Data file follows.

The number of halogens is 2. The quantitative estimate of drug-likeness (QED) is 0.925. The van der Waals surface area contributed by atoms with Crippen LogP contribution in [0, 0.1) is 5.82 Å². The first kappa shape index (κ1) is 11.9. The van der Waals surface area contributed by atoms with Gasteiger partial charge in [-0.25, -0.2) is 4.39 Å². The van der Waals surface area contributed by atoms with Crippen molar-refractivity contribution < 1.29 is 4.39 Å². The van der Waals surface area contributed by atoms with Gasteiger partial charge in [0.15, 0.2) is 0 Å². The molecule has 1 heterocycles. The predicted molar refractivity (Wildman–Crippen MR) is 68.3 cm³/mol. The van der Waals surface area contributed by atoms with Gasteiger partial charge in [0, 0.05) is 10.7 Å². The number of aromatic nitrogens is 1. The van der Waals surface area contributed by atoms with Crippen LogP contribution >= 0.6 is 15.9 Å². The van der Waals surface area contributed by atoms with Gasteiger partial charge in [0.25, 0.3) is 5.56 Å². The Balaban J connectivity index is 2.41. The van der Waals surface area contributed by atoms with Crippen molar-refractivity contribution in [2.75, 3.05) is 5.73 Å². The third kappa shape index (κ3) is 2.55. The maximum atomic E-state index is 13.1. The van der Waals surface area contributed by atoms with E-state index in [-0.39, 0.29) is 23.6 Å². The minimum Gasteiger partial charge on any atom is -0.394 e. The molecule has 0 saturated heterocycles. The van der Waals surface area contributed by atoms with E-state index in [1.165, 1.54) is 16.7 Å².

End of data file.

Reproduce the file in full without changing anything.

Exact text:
The number of halogens is 2. The quantitative estimate of drug-likeness (QED) is 0.925. The van der Waals surface area contributed by atoms with Crippen LogP contribution in [0, 0.1) is 5.82 Å². The first kappa shape index (κ1) is 11.9. The van der Waals surface area contributed by atoms with Gasteiger partial charge in [-0.25, -0.2) is 4.39 Å². The van der Waals surface area contributed by atoms with Crippen molar-refractivity contribution < 1.29 is 4.39 Å². The van der Waals surface area contributed by atoms with Gasteiger partial charge in [0.15, 0.2) is 0 Å². The molecule has 1 heterocycles. The predicted molar refractivity (Wildman–Crippen MR) is 68.3 cm³/mol. The van der Waals surface area contributed by atoms with Gasteiger partial charge in [0, 0.05) is 10.7 Å². The number of aromatic nitrogens is 1. The van der Waals surface area contributed by atoms with Crippen LogP contribution >= 0.6 is 15.9 Å². The van der Waals surface area contributed by atoms with Gasteiger partial charge in [0.25, 0.3) is 5.56 Å². The Balaban J connectivity index is 2.41. The van der Waals surface area contributed by atoms with Crippen molar-refractivity contribution in [2.75, 3.05) is 5.73 Å². The third kappa shape index (κ3) is 2.55. The maximum atomic E-state index is 13.1. The van der Waals surface area contributed by atoms with E-state index in [-0.39, 0.29) is 23.6 Å². The minimum Gasteiger partial charge on any atom is -0.394 e. The molecule has 0 saturated heterocycles. The van der Waals surface area contributed by atoms with E-state index in [1.165, 1.54) is 16.7 Å².